VIEW FROM HERE--If the chief of a fire department purposely refuses to deploy firefighters until the victims curry a personal favor, the public would view such an action as not only a violation of their professional duty but also criminally negligible.
Likewise, if a surgeon purposely refuses to operate on a wounded victim in the emergency room until the victim promises to reciprocate with personal favors, most people would view that as not only a violation of the Hippocratic Oath but a crime.
How is President Trump different?
The Trump administration's decision to delay almost $400 million in military aid was communicated to the State and Defense departments on July 18, according to The Washington Post. The Ukrainian government was not immediately made aware. And based on reporting by David Brennan of Newsweek, "at least 13 Ukrainian soldiers were killed while Trump's administration was withholding military aid from the country from mid-July to mid-September...The men, aged from 20 to 45, are among at least 78 Ukrainian soldiers killed in action up to mid-September this year in the east of the country.”
Why should the ultimate public servant, Mr. Donald J. Trump, President of the United States of America, be held to a different standard than a fire chief or surgeon?
To be fair, his allies want to defend him by claiming that the POTUS has the right to withhold military aid for any reason whatsoever, as Senator Rand Paul has claimed when he said, "I think we've gotten lost in this whole idea of quid pro quo… there's always contingencies on aid."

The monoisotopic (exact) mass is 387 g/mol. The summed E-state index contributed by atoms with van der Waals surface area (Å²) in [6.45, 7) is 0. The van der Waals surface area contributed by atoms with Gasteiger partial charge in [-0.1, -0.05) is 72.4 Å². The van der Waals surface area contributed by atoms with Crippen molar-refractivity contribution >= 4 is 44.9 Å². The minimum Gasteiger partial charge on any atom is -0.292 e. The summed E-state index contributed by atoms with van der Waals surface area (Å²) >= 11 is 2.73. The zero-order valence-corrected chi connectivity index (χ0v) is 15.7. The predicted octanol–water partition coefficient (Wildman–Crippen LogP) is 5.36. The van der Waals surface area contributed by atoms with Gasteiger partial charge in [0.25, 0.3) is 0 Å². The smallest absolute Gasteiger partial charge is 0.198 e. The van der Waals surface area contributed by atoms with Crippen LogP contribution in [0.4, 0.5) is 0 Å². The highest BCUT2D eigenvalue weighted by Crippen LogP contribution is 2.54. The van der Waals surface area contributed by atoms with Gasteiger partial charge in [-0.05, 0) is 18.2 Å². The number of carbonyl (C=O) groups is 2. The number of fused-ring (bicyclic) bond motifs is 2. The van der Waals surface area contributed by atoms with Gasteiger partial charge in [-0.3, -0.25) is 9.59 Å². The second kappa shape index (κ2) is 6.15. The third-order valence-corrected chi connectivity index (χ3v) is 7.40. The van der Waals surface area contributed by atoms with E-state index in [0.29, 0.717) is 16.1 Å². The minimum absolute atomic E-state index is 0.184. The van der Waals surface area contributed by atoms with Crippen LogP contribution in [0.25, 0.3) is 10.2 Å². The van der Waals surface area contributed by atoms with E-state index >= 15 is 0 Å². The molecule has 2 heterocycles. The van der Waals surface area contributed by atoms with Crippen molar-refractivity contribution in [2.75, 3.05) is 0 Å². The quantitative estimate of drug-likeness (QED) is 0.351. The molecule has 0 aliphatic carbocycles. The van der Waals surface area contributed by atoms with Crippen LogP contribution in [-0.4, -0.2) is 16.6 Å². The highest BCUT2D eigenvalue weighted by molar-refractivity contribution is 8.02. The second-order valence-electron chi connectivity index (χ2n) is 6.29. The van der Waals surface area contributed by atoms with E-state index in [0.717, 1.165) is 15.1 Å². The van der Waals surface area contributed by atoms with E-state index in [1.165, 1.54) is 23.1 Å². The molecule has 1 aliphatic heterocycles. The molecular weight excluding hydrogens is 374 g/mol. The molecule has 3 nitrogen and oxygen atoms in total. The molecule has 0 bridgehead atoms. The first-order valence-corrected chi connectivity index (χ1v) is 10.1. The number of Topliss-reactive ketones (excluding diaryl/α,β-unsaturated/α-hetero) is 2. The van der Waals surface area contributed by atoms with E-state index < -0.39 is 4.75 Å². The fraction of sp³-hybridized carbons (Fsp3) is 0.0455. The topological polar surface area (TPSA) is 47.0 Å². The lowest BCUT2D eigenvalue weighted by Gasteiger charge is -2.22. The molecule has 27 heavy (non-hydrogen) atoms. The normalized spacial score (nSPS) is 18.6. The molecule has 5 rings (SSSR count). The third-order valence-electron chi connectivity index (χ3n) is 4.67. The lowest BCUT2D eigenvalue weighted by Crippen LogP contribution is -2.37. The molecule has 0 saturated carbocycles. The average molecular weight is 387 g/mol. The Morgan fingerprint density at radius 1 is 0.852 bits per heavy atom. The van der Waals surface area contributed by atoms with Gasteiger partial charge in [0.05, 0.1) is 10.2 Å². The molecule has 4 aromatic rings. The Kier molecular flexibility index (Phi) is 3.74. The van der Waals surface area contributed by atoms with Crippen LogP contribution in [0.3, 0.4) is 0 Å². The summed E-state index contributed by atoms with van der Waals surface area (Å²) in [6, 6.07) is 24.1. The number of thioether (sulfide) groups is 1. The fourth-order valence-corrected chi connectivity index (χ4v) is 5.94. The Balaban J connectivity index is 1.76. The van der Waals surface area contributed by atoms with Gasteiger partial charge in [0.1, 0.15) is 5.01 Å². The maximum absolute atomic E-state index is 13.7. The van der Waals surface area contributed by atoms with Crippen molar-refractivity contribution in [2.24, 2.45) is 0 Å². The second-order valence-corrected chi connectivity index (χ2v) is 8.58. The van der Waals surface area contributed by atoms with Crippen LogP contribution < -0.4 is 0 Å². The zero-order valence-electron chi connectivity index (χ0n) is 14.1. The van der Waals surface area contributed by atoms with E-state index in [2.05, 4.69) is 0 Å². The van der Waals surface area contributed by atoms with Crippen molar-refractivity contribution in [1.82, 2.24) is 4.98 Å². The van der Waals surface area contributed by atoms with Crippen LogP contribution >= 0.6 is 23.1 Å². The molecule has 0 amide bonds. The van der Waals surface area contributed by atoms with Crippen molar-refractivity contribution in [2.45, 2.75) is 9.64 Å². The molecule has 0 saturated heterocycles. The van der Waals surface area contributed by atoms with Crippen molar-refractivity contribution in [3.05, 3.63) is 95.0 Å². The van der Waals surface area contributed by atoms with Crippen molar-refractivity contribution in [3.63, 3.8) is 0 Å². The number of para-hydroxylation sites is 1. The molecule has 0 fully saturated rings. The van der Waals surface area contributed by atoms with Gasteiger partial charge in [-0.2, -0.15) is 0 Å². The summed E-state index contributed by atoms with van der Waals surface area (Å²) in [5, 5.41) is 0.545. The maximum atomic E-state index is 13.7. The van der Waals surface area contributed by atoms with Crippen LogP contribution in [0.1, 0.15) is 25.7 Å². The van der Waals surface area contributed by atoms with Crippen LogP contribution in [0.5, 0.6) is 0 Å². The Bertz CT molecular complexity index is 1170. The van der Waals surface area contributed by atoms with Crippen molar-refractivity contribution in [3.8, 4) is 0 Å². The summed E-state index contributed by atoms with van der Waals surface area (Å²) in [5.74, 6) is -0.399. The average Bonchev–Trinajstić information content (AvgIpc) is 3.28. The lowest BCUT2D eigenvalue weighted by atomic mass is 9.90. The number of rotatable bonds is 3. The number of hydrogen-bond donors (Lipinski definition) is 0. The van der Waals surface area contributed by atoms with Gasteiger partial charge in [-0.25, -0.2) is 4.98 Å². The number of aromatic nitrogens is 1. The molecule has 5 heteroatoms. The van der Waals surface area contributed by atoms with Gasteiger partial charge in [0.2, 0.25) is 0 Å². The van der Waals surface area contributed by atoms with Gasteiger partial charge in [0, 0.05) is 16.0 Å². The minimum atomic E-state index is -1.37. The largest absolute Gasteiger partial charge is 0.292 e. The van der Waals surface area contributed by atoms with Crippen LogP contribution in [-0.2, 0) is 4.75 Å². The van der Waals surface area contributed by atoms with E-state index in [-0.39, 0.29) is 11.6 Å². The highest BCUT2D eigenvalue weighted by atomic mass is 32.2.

Paul, however, conveniently evades the main point. This is not about the right of a POTUS to withhold aid. A fire chief or surgeon may have legitimate reasons for withholding immediate assistance (although it is hard to imagine what those circumstances would be). The point is why President Trump withheld the aid in the first place and what were the consequences of him doing so.
Although it is impossible to directly link the deaths of those Ukrainian soldiers to Trump’s actions, a case can be made that he is partly responsible. Trump certainly did not help their cause when he had a professional (if not moral) obligation to do so. And no one on either side of the political aisle seems to deny that withholding aid as an effort to open investigations on a political rival is Constitutional or good for American democracy.
(George Cassidy Payne is an independent writer, social justice activist, and domestic violence counselor. He is a CityWatch contributor.)